Lack of Comprehensiveness: Any procedure that claims to be both rational and equitable in assessing the desirability of restrictions on productive human activity must be comprehensive. This means taking into account the interests of all affected parties with legitimate claims. It also means considering all reasonable alternative actions, including no action.

A comprehensive decision procedure balances the benefits of restricting an activity that brings with it possibly harmful side effects against two factors: the benefits of the activity in question, and the costs and risks of the restrictions, regulations, or prohibitions. If a proposal has been made to restrict a technology, responsible decision makers will estimate the opportunities lost by abandoning it. If needs that were being met by the technology or productive activity will be met by other means, the costs and risks of those alternatives should be estimated. When making these estimates, decision makers should carefully consider not only concentrated and immediate effects, but also widely distributed and follow-on effects.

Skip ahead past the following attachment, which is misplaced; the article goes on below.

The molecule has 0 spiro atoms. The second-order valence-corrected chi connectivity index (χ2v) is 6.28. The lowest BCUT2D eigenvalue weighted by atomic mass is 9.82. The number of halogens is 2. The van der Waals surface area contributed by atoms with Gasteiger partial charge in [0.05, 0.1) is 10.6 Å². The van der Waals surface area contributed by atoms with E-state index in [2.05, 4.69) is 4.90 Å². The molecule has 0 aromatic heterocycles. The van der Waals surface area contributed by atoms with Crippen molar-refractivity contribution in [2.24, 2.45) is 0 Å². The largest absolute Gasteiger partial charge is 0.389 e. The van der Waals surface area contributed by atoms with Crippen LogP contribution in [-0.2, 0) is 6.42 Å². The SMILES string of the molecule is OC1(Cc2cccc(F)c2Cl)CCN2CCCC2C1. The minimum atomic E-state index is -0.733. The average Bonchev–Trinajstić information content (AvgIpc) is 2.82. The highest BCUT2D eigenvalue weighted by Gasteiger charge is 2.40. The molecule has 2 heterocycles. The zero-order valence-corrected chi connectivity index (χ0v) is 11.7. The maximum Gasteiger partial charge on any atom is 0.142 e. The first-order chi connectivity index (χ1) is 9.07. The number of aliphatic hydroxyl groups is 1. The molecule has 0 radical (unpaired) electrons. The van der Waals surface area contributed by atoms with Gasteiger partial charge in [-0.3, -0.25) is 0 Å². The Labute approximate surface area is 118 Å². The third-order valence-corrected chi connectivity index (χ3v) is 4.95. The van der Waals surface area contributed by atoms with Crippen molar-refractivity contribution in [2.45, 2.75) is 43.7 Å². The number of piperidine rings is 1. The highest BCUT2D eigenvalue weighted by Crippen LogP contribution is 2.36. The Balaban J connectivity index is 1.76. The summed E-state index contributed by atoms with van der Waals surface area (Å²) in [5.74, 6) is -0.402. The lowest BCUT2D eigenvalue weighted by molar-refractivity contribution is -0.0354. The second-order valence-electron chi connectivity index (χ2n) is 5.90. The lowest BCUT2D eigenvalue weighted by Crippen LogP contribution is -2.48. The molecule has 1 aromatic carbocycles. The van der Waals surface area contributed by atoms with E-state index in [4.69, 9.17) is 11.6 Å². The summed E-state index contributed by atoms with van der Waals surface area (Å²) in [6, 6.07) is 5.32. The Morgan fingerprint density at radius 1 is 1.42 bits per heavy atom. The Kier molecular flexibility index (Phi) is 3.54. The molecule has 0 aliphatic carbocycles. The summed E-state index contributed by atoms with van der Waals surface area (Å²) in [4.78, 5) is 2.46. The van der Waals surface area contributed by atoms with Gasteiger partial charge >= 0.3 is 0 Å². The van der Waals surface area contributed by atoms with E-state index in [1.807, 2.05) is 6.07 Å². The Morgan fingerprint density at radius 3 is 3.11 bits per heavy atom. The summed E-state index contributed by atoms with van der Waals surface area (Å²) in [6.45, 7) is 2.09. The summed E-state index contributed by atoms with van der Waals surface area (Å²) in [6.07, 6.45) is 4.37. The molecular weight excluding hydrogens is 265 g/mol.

The precautionary principle, with its typically agenda-driven, single-minded approach, fails the test of comprehensiveness. Officials and activists who use the principle routinely inadvertently or deliberately ignore costs and side-effects of regulations and prohibitions, as well as the potential benefits of a technology, both in the near term and as it might develop over time. As we saw in the case of drug regulation, regulators who start out doing something intended to be beneficial face incentives that encourage them to regulate excessively. The precautionary principle serves as a rationalization and an encouragement for regulators in making Type II errors.

Inappropriate Burden of Proof: The precautionary principle illegitimately shifts the burden of proof (“reverse onus”) by requiring innovators and producers to prove their innocence when anyone raises “threats of harm”. Activists enjoy a favored status since they can raise the prospect of precautionary measures with no more evidence than their fearful imagination. All they need to show is that a possibility of harm exists. No, not even this. All they need to show is that questions have been raised about the possibility of harm. Inventors and producers must then devote effort and resources to answering those questions.